Published in Oracle on Sept. 4, 2019
According to a recent project44 report, 94% of business purchasers surveyed expect the same level of customer satisfaction from a business transaction as they do when making a personal purchase. These expectations revolve around “low-cost, fast and highly transparent delivery of goods.”
We recently caught up with Lisa Anderson, a top industry consultant in supply chain management (SCM), to discuss how the Experience Economy is driving changes in the supply chain.
In 2014, you conducted a survey of your manufacturing and distribution clients. Two-thirds of these firms said they felt compelled to address rising customer expectations tied to consumer-like service offerings. Are rising customer expectations still a top-of-mind challenge for manufacturers?
The issue is just as important to manufacturers today—I would actually say it’s an even bigger issue now.
Look at delivery lead times as an example. I would have said not long ago that manufacturers needed to cut lead times in half to meet customer expectations. But today, really, there’s pressure to cut lead times to a tenth or less of what they used to be.
Basically, for any business that sells direct to consumers, we’re talking about same-day delivery—as baseline service, not as some sort of premium offering.
Are the challenges just as pressing for B2B firms as they are for B2C?
It no longer makes sense even to distinguish between the two sectors, at least in terms of customer expectations. It doesn’t matter what business you’re in or who your customers are. The fact is, there’s still a person behind every purchase, and today, that person is very likely to expect a consumer-like experience.
How do rising expectations create pain points for manufacturers and distributors?
The most prominent pain point is delivery, which we just touched upon. Expectations for same-day delivery mean businesses are under pressure to adjust operations while managing the cost of fast fulfillment. There has been relentless pressure to reduce freight and shipping costs; customers don’t always expect free shipping, but they rarely expect to pay more than a nominal shipping charge.
There are also expectations around visibility: customers being able to track a shipment at any time, in real time, and to consume that information on their own terms.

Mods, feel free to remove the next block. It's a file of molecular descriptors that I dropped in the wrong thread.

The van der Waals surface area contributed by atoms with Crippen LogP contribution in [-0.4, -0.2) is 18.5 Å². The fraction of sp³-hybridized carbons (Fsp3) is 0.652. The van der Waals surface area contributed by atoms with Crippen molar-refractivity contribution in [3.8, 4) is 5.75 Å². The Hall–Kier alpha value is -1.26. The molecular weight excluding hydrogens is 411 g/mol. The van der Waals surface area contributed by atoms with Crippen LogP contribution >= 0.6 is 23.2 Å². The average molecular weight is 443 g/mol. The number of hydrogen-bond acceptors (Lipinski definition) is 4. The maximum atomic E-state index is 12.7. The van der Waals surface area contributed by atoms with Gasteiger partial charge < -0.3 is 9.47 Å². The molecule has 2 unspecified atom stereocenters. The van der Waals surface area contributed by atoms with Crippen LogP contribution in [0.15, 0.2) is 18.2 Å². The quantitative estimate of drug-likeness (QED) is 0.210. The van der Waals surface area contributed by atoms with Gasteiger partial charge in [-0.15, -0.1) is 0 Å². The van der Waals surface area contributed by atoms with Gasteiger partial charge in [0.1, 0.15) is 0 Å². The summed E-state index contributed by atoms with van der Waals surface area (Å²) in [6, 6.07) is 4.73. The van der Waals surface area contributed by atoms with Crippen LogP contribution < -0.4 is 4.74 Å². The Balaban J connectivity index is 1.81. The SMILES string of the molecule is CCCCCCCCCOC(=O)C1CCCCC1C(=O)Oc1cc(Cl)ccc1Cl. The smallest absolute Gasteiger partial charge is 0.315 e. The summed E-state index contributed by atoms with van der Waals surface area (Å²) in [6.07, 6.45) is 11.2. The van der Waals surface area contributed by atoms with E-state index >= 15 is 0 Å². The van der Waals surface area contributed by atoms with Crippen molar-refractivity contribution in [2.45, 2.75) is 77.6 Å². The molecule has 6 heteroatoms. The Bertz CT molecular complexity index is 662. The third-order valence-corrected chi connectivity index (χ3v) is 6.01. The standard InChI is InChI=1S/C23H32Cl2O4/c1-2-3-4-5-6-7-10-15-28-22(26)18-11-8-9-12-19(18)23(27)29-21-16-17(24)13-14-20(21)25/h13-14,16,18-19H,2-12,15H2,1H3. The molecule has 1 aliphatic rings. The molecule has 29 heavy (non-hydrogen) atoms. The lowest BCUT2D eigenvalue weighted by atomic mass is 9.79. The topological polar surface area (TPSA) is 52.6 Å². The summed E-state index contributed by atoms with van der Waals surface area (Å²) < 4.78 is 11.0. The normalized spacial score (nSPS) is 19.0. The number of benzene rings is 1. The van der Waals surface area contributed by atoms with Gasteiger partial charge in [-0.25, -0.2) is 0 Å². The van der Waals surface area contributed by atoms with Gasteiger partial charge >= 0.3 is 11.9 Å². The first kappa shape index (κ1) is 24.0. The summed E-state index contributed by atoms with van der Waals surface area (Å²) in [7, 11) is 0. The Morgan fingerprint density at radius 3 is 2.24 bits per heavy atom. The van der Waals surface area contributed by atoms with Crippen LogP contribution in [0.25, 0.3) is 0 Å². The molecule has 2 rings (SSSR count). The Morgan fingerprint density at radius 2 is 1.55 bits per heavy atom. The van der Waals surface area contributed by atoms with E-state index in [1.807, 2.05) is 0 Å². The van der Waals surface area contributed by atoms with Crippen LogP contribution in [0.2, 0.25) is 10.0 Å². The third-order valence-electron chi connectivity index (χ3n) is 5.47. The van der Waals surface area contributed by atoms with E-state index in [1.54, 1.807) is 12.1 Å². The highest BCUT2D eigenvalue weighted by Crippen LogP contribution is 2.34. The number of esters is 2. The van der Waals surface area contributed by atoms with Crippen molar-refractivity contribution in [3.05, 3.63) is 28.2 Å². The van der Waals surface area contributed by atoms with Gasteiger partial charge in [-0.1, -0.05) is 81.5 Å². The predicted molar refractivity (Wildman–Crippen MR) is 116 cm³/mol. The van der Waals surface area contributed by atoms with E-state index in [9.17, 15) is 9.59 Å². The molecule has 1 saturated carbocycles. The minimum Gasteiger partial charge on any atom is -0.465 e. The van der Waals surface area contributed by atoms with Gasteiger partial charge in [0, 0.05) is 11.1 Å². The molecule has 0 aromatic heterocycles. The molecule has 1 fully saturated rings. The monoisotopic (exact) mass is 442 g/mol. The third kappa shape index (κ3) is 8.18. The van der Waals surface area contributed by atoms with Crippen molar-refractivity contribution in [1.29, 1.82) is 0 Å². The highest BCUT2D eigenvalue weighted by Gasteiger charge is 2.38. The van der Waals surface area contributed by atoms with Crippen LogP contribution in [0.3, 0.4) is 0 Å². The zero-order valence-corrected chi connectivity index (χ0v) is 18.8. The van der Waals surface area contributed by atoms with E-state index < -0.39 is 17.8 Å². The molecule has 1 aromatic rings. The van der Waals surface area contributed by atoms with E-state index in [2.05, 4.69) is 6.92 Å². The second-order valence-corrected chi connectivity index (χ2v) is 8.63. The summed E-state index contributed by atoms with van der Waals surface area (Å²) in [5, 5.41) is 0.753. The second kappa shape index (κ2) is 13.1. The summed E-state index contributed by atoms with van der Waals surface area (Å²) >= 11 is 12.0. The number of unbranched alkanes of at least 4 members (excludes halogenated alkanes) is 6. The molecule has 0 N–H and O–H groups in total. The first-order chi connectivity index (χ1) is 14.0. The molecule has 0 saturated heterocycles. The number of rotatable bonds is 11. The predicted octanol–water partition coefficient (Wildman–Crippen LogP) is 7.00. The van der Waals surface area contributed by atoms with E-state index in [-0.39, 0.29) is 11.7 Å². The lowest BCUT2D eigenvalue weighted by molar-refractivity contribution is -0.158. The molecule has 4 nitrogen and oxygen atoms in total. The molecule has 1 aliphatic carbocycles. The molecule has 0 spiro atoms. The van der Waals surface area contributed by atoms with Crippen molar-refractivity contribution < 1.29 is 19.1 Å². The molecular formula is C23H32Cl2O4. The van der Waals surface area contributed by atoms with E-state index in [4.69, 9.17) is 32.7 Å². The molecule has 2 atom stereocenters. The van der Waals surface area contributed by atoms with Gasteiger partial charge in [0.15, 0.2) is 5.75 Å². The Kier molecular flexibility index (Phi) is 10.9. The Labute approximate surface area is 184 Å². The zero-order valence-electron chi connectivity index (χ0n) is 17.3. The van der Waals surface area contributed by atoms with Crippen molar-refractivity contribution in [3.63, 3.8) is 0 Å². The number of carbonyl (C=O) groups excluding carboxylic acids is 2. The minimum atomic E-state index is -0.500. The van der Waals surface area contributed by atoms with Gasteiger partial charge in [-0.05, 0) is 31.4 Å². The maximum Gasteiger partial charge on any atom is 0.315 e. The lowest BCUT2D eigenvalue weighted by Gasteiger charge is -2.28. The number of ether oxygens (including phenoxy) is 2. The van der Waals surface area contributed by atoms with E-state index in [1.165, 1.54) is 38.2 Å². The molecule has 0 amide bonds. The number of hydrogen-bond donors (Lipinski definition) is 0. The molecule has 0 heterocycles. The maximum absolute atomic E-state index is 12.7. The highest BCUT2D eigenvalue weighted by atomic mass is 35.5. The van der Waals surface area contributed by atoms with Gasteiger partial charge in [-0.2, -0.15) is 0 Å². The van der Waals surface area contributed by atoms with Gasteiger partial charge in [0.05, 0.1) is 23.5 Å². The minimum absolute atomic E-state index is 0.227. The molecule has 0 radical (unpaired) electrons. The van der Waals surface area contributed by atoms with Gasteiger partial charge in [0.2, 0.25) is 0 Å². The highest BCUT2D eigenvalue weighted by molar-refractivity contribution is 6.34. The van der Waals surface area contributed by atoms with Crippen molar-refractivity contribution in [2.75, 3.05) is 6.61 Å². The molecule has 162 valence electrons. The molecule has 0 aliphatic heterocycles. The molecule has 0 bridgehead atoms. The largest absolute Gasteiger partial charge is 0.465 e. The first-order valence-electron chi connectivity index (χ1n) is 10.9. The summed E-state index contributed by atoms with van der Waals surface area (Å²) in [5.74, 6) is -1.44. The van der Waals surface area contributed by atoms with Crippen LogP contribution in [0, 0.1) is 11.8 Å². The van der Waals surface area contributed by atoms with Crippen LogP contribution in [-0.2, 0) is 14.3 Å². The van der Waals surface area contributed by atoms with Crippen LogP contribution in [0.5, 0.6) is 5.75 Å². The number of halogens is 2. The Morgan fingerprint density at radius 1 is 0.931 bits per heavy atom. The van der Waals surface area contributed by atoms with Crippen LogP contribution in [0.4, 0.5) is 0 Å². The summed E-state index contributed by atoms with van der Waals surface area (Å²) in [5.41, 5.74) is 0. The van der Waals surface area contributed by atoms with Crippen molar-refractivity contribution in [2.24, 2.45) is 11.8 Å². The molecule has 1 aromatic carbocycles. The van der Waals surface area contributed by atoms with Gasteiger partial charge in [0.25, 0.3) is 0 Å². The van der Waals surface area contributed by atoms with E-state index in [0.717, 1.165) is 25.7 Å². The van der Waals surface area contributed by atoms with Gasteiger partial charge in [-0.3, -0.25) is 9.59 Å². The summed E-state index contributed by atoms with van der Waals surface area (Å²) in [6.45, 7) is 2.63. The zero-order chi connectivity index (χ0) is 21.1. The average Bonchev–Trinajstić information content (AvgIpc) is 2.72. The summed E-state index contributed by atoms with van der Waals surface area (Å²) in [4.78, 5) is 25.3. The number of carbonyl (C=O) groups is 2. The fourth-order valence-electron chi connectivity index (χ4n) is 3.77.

We’re also seeing a new trend where customers increasingly reserve the right to change their minds about a purchase. It doesn’t matter whether a shipment is days away or an hour away from delivery—if a buyer changes their mind, they expect a manufacturer to accommodate them.
Finally, more manufacturers are thinking about how they can use service offerings or customer experiences to stand out from the crowd. Think of a manufacturer that sells a highly commoditized product—for example, bearings. Your product is like everyone else’s, and you certainly don’t have much room to compete on price. But what if you offer customers the ability to monitor machinery, to spot bearings at risk of failure, and to alert customers to replace worn-out bearings before they take down an entire line?
How can manufacturing firms connect the dots between the realities of rising customer expectations, their own day-to-day operations and processes, and their technology and data analysis investments?
The first step is visibility into the supply chain, because reliability—knowing when a shipment will arrive—is as important as ensuring shipments arrive quickly. You need both today, but visibility into your supply chain is fundamental to everything else.
The next area to focus on is inventory. So much working capital is tied up in inventory, and it may be in a warehouse, on a loading dock, or in transit. There is a fundamental opportunity to reduce cost of goods sold and satisfy customers by improving inventory turns and reducing situations where you are out of stock.
One way to better manage inventory is to look for ways to position your inventory closer to customers, or to collaborate with supply chain partners to build some flexibility into the system. For example, Oracle’s supply chain applications allow for collaboration with supply chain partners to keep inventory closer to its final destination.
Then there’s the next level—where you’re aiming to get the right inventory to the right place at the right time, to meet or exceed customer expectations on lead time and shipping costs, and handling change requests. This is where I’m seeing a really clear need for manufacturers to step up their ability to perform forecasting and proactive analysis. Depending on the sector, for example, manufacturers can turn to point-of-sale data or usage data to forecast demand, and to bring more of the right inventory to the right place at the right time.
Are those forecasting tools valuable for other kinds of decision-making tasks as well?
Absolutely. One thing that clients often ask about today is, “How do we slice and dice all of this data to make more effective decisions?” That’s why dashboards are a big part of these conversations for many clients—having that ability to analyze data and to deliver it in a form that helps you make decisions based on where things are going.
The other obvious question to ask here concerns execution: How many manufacturers are actually taking steps to adjust their technology and their business processes to meet these upgraded customer experience expectations?
Currently, it’s a bit all over the place; some really big and well-known manufacturers are very much behind the times, while some of the most advanced firms are much smaller—at the $100 million revenue level, or even at $10 million.
But, no matter where they are, the more innovative and advanced companies are taking these issues head-on. They’re asking how they can put technology to work—not just to tread water, but actually to get ahead of customer expectations, and to deliver really great experiences that stand out from competitors.